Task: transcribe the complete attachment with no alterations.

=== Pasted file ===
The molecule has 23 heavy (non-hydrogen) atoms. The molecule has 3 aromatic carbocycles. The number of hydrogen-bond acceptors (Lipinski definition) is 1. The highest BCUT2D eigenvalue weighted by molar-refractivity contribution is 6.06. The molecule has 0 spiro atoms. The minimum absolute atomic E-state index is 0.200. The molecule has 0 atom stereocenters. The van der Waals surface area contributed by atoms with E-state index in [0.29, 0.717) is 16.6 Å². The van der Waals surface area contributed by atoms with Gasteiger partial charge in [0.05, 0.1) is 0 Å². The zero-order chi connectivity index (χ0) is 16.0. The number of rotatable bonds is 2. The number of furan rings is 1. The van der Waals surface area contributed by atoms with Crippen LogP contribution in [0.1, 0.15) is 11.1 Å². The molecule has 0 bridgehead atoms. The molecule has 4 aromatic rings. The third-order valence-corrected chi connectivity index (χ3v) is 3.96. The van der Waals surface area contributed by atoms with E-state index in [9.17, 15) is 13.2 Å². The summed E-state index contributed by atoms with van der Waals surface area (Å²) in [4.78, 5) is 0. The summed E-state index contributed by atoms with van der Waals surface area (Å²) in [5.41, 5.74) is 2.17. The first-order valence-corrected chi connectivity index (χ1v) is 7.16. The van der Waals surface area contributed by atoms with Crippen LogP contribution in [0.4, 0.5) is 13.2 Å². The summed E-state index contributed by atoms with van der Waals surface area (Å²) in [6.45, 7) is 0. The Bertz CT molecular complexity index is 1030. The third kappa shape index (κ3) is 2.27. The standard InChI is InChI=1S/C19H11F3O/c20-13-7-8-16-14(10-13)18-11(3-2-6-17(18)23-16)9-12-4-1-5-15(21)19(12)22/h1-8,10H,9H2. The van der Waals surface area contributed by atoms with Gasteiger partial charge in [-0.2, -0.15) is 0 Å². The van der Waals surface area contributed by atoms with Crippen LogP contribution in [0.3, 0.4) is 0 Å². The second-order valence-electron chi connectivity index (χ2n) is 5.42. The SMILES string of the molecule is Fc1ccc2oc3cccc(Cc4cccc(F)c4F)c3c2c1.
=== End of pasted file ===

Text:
The molecule has 23 heavy (non-hydrogen) atoms. The molecule has 3 aromatic carbocycles. The number of hydrogen-bond acceptors (Lipinski definition) is 1. The highest BCUT2D eigenvalue weighted by molar-refractivity contribution is 6.06. The molecule has 0 spiro atoms. The minimum absolute atomic E-state index is 0.200. The molecule has 0 atom stereocenters. The van der Waals surface area contributed by atoms with E-state index in [0.29, 0.717) is 16.6 Å². The van der Waals surface area contributed by atoms with Gasteiger partial charge in [0.05, 0.1) is 0 Å². The zero-order chi connectivity index (χ0) is 16.0. The number of rotatable bonds is 2. The number of furan rings is 1. The van der Waals surface area contributed by atoms with Crippen LogP contribution in [0.1, 0.15) is 11.1 Å². The molecule has 0 bridgehead atoms. The molecule has 4 aromatic rings. The third-order valence-corrected chi connectivity index (χ3v) is 3.96. The van der Waals surface area contributed by atoms with E-state index in [9.17, 15) is 13.2 Å². The summed E-state index contributed by atoms with van der Waals surface area (Å²) in [4.78, 5) is 0. The summed E-state index contributed by atoms with van der Waals surface area (Å²) in [5.41, 5.74) is 2.17. The first-order valence-corrected chi connectivity index (χ1v) is 7.16. The van der Waals surface area contributed by atoms with Crippen LogP contribution in [0.4, 0.5) is 13.2 Å². The summed E-state index contributed by atoms with van der Waals surface area (Å²) in [6.45, 7) is 0. The Bertz CT molecular complexity index is 1030. The third kappa shape index (κ3) is 2.27. The standard InChI is InChI=1S/C19H11F3O/c20-13-7-8-16-14(10-13)18-11(3-2-6-17(18)23-16)9-12-4-1-5-15(21)19(12)22/h1-8,10H,9H2. The van der Waals surface area contributed by atoms with Gasteiger partial charge in [-0.2, -0.15) is 0 Å². The van der Waals surface area contributed by atoms with Crippen LogP contribution in [0.3, 0.4) is 0 Å². The second-order valence-electron chi connectivity index (χ2n) is 5.42. The SMILES string of the molecule is Fc1ccc2oc3cccc(Cc4cccc(F)c4F)c3c2c1.